If you're traveling in a group, this could mean having to travel separately. At the ends of the platform, the train is usually less crowded, so you could wait there, but during rush hours some busier stations reserve those sections of platform exclusively for women and children for their safety. While on the train, sometimes you will see a steady stream of people walking through the carriages announcing their wares for sale.

Act as if you are used to them that is, ignore them, unless they need to pass you. Most often you'll see the city's blind population make their living by selling pirate music CD's, blaring their songs through amplifiers carried in a backpack. There are people who "perform" such as singing, or repeatedly somersaulting shirtless onto a pile of broken glass and expect a donation.

There are also people who hand out candy or snacks between stops, and if you eat it or keep it you are expected to pay for it; if you don't want it, they'll take it back before the next stop. It can be quite amusing, or sad at times, but don't laugh or be disrespectful The best thing to do is observing how others around you behave, but you can usually just avoid eye contact with these merchants and they will leave you alone.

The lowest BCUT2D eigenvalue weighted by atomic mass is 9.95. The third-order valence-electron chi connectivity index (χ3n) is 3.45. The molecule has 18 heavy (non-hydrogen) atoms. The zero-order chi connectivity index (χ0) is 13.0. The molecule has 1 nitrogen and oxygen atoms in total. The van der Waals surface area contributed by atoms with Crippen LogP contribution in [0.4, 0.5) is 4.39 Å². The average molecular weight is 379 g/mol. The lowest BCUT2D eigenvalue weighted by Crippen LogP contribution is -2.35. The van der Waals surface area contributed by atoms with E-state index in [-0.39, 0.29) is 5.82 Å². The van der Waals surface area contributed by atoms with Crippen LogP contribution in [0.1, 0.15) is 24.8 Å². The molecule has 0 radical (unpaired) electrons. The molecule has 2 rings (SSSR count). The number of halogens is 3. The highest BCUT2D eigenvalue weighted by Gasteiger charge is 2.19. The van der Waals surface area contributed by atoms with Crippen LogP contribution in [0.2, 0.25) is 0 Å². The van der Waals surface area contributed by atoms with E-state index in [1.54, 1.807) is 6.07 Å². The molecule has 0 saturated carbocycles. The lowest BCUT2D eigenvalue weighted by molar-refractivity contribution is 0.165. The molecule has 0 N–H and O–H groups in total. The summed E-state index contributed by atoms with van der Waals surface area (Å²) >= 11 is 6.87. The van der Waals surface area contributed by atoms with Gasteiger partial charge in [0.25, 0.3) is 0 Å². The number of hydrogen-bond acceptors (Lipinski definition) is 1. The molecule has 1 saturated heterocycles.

Since December , such activities have been made technically illegal in the metro and the number of vendors decreased, although has not disappeared. If the merchants weren't enough, the trains are usually just crowded places to be. You may not get seats if you are traveling through the city center during the day, and even if you do, it's considered good manners to offer your seat to the aged, pregnant or disabled, as all cars have clearly marked handicap seats. In keeping with the mad rush on and off the train, people will move toward the exits before the train stops, so let them through and feel free to do the same when you need to a " con permiso " helps, but body language speaks the loudest here.

A few words of warning: Keep your belongings close to you; if you have bags, close them and keep them in sight. As long as you are alert and careful you won't have any problems. Women have complained of being groped on extremely crowded trains; this is not a problem on designated women's wagons, or any other time than rush hour. When exiting, follow the crowd through signs marked Salida. Many stations have multiple exits to different streets or different sides of streets, marked with a cardinal direction and should have posted road maps that show the immediate area with icons for banks, restaurants, parks and so forth.